Vacation photos

As promised, here are links to some of my better photos from my recent Hawaii / San Francisco vacation.

Akaka Falls and Hilo – mostly interesting plants.

Hawai’i Volcanoes National Park – volcanic landscapes.

Miscellaneous Hawaii stuff.

Photos of the transit of Venus.

Miscellaneous San Francisco stuff.

The Golden Gate Bridge.

The Computer History Museum.

 

San Francisco

After our week in Hawaii, Frink and I spent two days in San Francisco on our way home, to see a few of the major sights and case the place out for a possible return visit later.

Our plans got a little upset when the Testicle Squeezing Authority held Frink back at the airport in Hawaii – apparently they had never seen a keyboard in anyone’s luggage before.  As a result he arrived at a ridiculous hour of the morning and in need of sleep, so we got off to a late start on our first day.

We had a list of restaurants we wanted to try, so the first order of business was breakfast at Gott’s Roadside at the Ferry Building downtown.  Their burgers and shakes are pretty darn good but not better than what we can get at home.

 

After that and a bit of walking around downtown, we headed out to see the Golden Gate Bridge.  It was nice – that’s all I can say about it really.  It’s a big, long bridge with some nice art deco detailing on it, and a plethora of anti-suicide measures.  I guess if you’re in San Francisco and you want to off yourself, it’s pretty obvious where to go.

Unfortunately that was pretty much it for the first day.  By the time we finished at the bridge and got back downtown, it was past 10pm and we couldn’t find any restaurants that were open.  I wasn’t having any luck finding anything with UrbanSpoon or Google Maps on my phone, so we just went back to the hotel.

The next day was a smashing success though.  Our main event for San Francisco was to go to the Computer History Museum down in Mountain View, and that we did.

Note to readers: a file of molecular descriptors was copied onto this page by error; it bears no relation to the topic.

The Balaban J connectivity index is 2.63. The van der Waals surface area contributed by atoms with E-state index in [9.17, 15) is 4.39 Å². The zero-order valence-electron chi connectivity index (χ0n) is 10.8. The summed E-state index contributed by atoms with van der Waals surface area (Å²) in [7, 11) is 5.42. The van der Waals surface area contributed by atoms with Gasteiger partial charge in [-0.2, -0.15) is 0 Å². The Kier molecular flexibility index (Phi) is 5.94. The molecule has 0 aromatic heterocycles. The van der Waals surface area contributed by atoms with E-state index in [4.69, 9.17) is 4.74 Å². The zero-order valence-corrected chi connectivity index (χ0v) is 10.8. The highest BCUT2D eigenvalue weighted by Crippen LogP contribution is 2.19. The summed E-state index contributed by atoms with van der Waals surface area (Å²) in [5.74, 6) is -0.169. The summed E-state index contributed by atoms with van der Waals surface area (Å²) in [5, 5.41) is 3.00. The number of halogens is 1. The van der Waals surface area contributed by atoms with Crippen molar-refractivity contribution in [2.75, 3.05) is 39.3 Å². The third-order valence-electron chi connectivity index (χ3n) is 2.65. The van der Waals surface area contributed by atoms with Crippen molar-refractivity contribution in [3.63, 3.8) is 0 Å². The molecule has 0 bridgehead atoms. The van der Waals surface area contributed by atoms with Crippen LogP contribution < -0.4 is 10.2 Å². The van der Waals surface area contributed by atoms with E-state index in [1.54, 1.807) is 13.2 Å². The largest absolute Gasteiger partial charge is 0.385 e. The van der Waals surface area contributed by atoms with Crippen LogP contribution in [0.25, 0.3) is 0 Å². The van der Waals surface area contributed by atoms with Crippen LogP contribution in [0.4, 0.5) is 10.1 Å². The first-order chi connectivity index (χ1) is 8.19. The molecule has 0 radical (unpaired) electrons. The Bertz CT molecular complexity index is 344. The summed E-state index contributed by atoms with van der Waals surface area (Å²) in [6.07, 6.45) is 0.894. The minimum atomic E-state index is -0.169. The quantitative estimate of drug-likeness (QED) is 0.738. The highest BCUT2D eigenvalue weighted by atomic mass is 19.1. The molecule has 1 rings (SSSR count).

I love museums, but this was the most enjoyable one ever.  It tweaked all my computer nerd nerve endings with exhibits on early mechanical computing, punched cards and the census, mainframes and minicomputers, memory technologies over the ages, robotics, Lisp machines, exotic I/O devices and of course video games.  We spent five hours in there because that’s all the time we had – I could easily spend five days studying the displays in detail.  Highly recommended.

Apparently we passed within 20 miles of The Woz while there, according to his twitter feed.

Riding the CalTrain to and from the museum, it was a bit surreal to realize just how many famous technology companies and tech-heavy locales are in the area – Menlo Park, Redwood Shores, Cupertino etc.

After the museum we went back downtown to try and score some good eats.  We ended up going to a highly recommended (and deservedly so) Mexican place in the Mission called La Taqueria.  I had a chorizo burrito, and man was it ever delicious.  Then we walked over to Mitchell’s for some ice cream.  The place was packed but the wait was worth it – it instantly became one of my top three ice cream parlours by virtue of its rich creamery goodness.

 

The next day I had lunch with friends from Vancouver who had moved down here recently, then got on a plane home.

San Francisco is a really nice city – it feels like Vancouver but is much prettier.  I definitely need to go back and see more.

 

Overall I really enjoyed this vacation.  Everything went really smoothly (for me, at least) and I did everything I wanted to do.  Got some relaxation in, had some great food, saw some good sights, and most importantly got out of my routine and had some new experiences.

Whereas my last vacation (my road trip across Canada last year) was about rehashing my past, this year’s trip was chock full of new experiences and new records for me:

  • Farthest west I’ve ever been: 157° 57′ W.
  • Farthest into the past (GMT-10) I’ve ever been.
  • Farthest south I’ve ever been: 19° 19’N.
  • Doubled the number of states I’ve visited, to four.
  • I realized I actually kind of like flying, so long as I can see out the window and there’s no turbulence.  It’s still cheating as a form of travel, but driving to Hawaii by road is admittedly a little difficult.
  • First swim in 30 years.
  • First swim in the ocean.
  • First time snorkeling.
  • First time in the US and A since 2004.
  • First shaved ice treat.
  • First burrito.
  • First malasada.
  • First visit to an active volcano.